Alone With You
In the O. Henry Prize–winning story “The Visitor,” a VA hospital nurse’s aide contends with a family ghost and discovers the ways in which her own past haunts her. The reticent father in “Pond” is confronted with a Solomonic choice that pits his love for his daughter against his feelings for her young son. In “Night Train to Frankfurt,” first published in The New Yorker, a daughter travels to an alternative-medicine clinic in Germany in a gambit to save her mother’s life. And in the title story, a woman vacations in Morocco with her family while contemplating a decision that will both ruin and liberate them all.
From “Temporary,” where a young woman confronts the ephemeral nature of companionship, to “Three Girls,” in which sisters trapped in a snowstorm recognize the boundaries of childhood, the nuanced voices of Alone With You bear the hallmarks of an instant classic from a writer with unerring talent and imaginative resource. Silver has the extraordinary ability to render her fictional inhabitants instantly relatable, in all their imperfections. Her stories have the singular quality of looking in a mirror. We see at once what is familiar and what is strange. In these stirring narratives, we meet ourselves anew.
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Alone With You
Read an Excerpt
Vivian and Shelly lived in downtown Los Angeles, in an industrial space that belonged, nominally, to a ribbon factory whose warehouse was attached. Shelly discovered it one night when the band she belonged to had played at an impromptu concert there. When the evening was over and everyone had cleared out, Shelly and a man she’d met that evening stayed on. The man left soon afterward, but Shelly did not. She worked out an arrangement with the owner of the ribbon factory: the rent would be paid in cash, and if Shelly was discovered by the housing authorities, the owner would claim that she was a squatter.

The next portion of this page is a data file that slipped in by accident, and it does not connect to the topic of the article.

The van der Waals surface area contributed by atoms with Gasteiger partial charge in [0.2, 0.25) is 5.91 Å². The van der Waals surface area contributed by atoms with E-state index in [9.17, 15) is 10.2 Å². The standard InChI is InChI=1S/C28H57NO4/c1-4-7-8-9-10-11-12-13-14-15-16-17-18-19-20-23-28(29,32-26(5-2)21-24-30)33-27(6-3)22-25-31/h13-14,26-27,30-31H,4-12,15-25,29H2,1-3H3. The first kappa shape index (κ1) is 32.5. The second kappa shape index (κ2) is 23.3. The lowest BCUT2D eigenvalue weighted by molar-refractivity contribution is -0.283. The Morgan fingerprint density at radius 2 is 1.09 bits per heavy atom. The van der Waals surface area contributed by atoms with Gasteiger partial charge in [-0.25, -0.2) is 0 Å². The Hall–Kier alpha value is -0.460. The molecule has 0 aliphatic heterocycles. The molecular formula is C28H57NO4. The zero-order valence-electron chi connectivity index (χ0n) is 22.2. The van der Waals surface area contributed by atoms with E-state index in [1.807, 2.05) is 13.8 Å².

Vivian met... see more
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Reading Group Guide
Marisa Silver returns with an indelible collection of eight stories that mine the complexities of familial relationships and the surprising ways love manifests itself in our lives. In Alone With You, her brilliantly etched characters struggle to deal with life’s abrupt and painful changes. Silver has the signature talent of rendering her fictional inhabitants instantly relatable, in all their imperfections. Through them she powerfully underscores our own unquenchable need for connection.
1. In “Temporary,” Vivian seems content and almost revels in mediocrity. She remembers being labeled by an advisor as a “below-the-radar kind of girl” (p. 4), yet this does not seem to bother her. Why does she continually seek transience and lack motivation?
2. Talk about the temporary things in Vivian’s life – her living situation, her job, her friends. How do they shape her? What kind of person is she?
3. Why does Candy take see more